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Effects of Human Disturbance on Primate-Disease DynamicsEPA Grant Number: U915983
Title: Effects of Human Disturbance on Primate-Disease Dynamics
Investigators: Gillespie, Thomas R.
Institution: University of Florida
EPA Project Officer: Just, Theodore J.
Project Period: January 1, 2001 through January 1, 2004
Project Amount: $83,546
RFA: STAR Graduate Fellowships (2001) RFA Text | Recipients Lists
Research Category: Fellowship - Terrestrial Ecology and Ecosystems , Academic Fellowships , Ecological Indicators/Assessment/Restoration
Emerging tropical diseases, such as AIDS and Ebola, have raised global awareness of the strong linkage between biodiversity conservation and the health of wildlife and human populations. To effectively understand the dynamics of emerging diseases, we must evaluate the interplay among alteration and fragmentation of tropical forests, wildlife-human disease linkages, and the ecology of novel diseases. The objective of this research project is to examine the effects of various forms of human disturbance on primate-parasite dynamics in African tropical forests. Forest fragmentation and high-intensity, selective logging dominate habitat-modification patterns throughout the tropics. An understanding of how these manifestations of human disturbance affect primate-disease dynamics is of central importance in designing effective conservation and management plans.Approach:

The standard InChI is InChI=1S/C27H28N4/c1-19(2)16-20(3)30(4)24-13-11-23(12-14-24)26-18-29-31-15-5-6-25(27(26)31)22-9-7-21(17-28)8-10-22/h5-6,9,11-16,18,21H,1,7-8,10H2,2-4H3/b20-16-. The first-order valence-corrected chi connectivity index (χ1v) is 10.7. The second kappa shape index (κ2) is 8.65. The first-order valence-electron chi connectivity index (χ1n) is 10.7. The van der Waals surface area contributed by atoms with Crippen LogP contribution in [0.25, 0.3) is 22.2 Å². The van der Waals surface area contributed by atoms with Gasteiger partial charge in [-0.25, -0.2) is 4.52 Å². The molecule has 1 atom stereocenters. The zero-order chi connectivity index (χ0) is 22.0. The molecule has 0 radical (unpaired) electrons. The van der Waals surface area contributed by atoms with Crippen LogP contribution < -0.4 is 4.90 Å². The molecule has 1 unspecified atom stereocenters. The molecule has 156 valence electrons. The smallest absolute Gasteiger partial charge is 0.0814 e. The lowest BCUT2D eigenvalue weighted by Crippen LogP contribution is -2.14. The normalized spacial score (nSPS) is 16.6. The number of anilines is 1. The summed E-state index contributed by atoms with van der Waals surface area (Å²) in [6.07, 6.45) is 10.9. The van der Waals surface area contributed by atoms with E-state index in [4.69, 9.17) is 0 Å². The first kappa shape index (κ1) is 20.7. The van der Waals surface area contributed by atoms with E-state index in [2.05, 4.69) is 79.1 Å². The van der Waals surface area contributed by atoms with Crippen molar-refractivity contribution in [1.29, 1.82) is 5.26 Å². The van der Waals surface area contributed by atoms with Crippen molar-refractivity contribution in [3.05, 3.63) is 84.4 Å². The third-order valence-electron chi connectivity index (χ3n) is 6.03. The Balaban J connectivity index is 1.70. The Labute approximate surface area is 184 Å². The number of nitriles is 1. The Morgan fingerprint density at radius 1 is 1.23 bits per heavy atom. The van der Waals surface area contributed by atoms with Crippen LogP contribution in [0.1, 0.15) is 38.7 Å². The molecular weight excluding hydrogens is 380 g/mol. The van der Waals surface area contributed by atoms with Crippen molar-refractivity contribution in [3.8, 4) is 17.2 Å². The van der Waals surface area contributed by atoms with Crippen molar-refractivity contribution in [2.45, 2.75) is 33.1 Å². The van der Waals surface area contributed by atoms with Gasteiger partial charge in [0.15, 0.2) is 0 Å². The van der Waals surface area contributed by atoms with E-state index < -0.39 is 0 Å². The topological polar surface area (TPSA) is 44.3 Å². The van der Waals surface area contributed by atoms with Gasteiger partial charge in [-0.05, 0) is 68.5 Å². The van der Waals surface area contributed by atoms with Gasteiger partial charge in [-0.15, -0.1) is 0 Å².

Using Kibale National Park in Uganda as a case study, I will examine the hypothesis that forest fragmentation and high-intensity, selective logging result in a higher prevalence of infections and a higher incidence of behavioral responses to infection. I compare the prevalence of parasite infections of primates in these areas to primates in "pristine," control forests for seven common primate species at Kibale. In addition, I conduct more detailed studies of infection risk and behavioral responses to infection (i.e., self medication, grooming, and ranging behavior) for two colobine species, the red colobus (Procolobus badius) and black-and-white colobus (Colobus guereza).Supplemental Keywords:
fellowship, Kibale National Park, Uganda, Procolobus badius, Colobus guereza, primates.